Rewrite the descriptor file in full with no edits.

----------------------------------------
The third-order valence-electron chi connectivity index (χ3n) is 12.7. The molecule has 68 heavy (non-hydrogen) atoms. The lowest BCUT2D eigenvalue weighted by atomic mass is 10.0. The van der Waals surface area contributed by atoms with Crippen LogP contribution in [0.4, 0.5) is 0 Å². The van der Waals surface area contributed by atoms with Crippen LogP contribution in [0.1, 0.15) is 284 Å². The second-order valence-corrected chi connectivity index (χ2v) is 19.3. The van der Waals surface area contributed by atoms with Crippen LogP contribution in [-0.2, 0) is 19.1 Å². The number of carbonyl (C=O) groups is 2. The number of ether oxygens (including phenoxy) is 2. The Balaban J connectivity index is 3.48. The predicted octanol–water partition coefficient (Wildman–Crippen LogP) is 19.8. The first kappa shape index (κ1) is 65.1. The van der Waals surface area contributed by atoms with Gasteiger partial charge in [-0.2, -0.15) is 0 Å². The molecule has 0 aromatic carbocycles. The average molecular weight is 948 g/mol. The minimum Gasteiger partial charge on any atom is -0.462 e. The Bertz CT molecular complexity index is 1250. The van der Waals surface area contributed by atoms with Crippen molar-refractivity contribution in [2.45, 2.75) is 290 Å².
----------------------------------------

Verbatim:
The third-order valence-electron chi connectivity index (χ3n) is 12.7. The molecule has 68 heavy (non-hydrogen) atoms. The lowest BCUT2D eigenvalue weighted by atomic mass is 10.0. The van der Waals surface area contributed by atoms with Crippen LogP contribution in [0.4, 0.5) is 0 Å². The van der Waals surface area contributed by atoms with Crippen LogP contribution in [0.1, 0.15) is 284 Å². The second-order valence-corrected chi connectivity index (χ2v) is 19.3. The van der Waals surface area contributed by atoms with Crippen LogP contribution in [-0.2, 0) is 19.1 Å². The number of carbonyl (C=O) groups is 2. The number of ether oxygens (including phenoxy) is 2. The Balaban J connectivity index is 3.48. The predicted octanol–water partition coefficient (Wildman–Crippen LogP) is 19.8. The first kappa shape index (κ1) is 65.1. The van der Waals surface area contributed by atoms with Gasteiger partial charge in [-0.2, -0.15) is 0 Å². The molecule has 0 aromatic carbocycles. The average molecular weight is 948 g/mol. The minimum Gasteiger partial charge on any atom is -0.462 e. The Bertz CT molecular complexity index is 1250. The van der Waals surface area contributed by atoms with Crippen molar-refractivity contribution in [2.45, 2.75) is 290 Å².